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Windows 7: i5 processor


01 Jul 2011   #1

Windows 7 x64
 
 
i5 processor

Can someone tell me what a i5 processor should run temp wise? I just built a stock system with the stock cooling fan. The temp seems to be in the 58 - 60c range at idle.


My System SpecsSystem Spec
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01 Jul 2011   #2

Microsoft Community Contributor Award Recipient

Windows 7 SP1, Home Premium, 64-bit
 
 

Yeah, that's too high. Not dangerous, but high.

I run at around 40 in a warm room at idle. A typical temp is more like mid 30s in a low to mid 70s Fahrenheit room.

Check what is going on with your fans and heatsink.
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01 Jul 2011   #3

Windows 7 Home Premium 64 bit
 
 

The room where my computer sits is currently at 84 degrees Fahrenheit / 29 degrees celsius with 46% humidity. Here are the temps for my i5-2400 CPU. As you can see, even in a relatively warm room my temps are at acceptable levels.

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I'm using a Zalman CNPS9900 at a low RPM.
The Intel stock coolers will normally run at higher temps than the aftermarket coolers.


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01 Jul 2011   #4
Microsoft MVP

Windows 7 Ultimate SP1 X64 (Windows 10, 8.1, Linux Mint, Windows XP and others in VM)
 
 

Mine is in a rather warm room and runs about 36°C at idle. I'm using a Corsair H50.

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01 Jul 2011   #5

Windows 7 64 bit SP1. EFI boot partition., full EFI boot.
 
 

Quote   Quote: Originally Posted by Gbsnplr View Post
Can someone tell me what a i5 processor should run temp wise? I just built a stock system with the stock cooling fan. The temp seems to be in the 58 - 60c range at idle.
Sandybridge i5 or previous generation?

For previous, Tcase is 72c, so it is not dangerously high, but if it is that high at idle, it will probably approach that under load. A good idle should be around 40c or less.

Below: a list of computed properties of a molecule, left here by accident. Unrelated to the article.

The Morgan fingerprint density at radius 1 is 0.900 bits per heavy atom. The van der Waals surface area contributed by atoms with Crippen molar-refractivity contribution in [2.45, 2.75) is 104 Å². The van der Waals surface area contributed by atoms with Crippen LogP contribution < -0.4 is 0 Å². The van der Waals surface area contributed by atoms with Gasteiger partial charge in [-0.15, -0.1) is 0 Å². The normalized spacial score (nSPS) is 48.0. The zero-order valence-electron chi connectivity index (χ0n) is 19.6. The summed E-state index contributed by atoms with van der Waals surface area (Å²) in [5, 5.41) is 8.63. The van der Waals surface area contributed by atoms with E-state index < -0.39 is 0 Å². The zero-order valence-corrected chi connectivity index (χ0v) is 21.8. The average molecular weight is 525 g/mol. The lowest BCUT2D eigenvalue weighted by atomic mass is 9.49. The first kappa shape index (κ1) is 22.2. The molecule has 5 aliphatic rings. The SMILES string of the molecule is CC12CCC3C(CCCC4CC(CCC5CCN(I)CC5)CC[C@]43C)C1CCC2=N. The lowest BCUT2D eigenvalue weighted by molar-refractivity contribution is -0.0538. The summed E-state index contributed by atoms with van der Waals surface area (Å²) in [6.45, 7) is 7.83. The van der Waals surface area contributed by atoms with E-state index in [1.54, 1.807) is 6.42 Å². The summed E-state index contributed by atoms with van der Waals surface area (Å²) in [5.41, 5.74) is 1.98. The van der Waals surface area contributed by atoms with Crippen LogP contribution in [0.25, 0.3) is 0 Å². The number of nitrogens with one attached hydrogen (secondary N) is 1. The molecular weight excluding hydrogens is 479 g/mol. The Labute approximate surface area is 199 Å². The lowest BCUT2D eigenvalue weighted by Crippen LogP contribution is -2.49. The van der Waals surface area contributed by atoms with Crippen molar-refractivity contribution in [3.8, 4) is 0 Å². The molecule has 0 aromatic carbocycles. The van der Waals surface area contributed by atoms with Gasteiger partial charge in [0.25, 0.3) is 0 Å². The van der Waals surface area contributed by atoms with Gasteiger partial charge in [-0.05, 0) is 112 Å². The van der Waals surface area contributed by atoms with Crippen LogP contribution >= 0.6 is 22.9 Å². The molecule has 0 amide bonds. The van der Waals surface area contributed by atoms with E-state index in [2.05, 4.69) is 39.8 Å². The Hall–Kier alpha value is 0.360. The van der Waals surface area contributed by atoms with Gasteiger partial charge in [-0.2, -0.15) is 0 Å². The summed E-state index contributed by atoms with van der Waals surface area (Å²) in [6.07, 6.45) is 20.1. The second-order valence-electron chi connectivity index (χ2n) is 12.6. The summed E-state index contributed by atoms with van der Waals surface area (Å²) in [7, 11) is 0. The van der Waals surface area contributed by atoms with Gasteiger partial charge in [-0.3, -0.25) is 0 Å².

The Sandybridge should run cooler.
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01 Jul 2011   #6

Windows 7 Pro-x64
 
 

Here's an i7-2600 at basically idle. Just a few IE tabs open and the radio going (WMC). This is with the stock cooler.


Attached Thumbnails
i5 processor-sensors.jpg  
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01 Jul 2011   #7

Windows 7 Ultimate x64
 
 

Quote   Quote: Originally Posted by GeneO View Post
For previous, Tcase is 72c, so it is not dangerously high, but if it is that high at idle, it will probably approach that under load. A good idle should be around 40c or less.
GeneO, you do realize that Tcase temp and core temps are 2 different measurements, right? Us mere mortals don't have the tools, sensors and software to actually measure the Tcase temps. Tcase is measured at the geometric center on the topside of the processor integrated heat spreader. Therefore, you can run core temps well in excess of 72c and stll have Tcase temps within a safe range. Unfortunately, there isn't a direct correlation to core temps and Tcase temps to just translate what your numbers would be. But I've got one of these 72c Tcase Intel chips and you can run the cores upwards of 85-90C and still won't shut themselves down from overheating. For a rough ballpark, your core temp can usually run 15-20C higher than Tcase max.
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02 Jul 2011   #8

Windows 7 64 bit SP1. EFI boot partition., full EFI boot.
 
 

Quote   Quote: Originally Posted by pparks1 View Post
Quote   Quote: Originally Posted by GeneO View Post
For previous, Tcase is 72c, so it is not dangerously high, but if it is that high at idle, it will probably approach that under load. A good idle should be around 40c or less.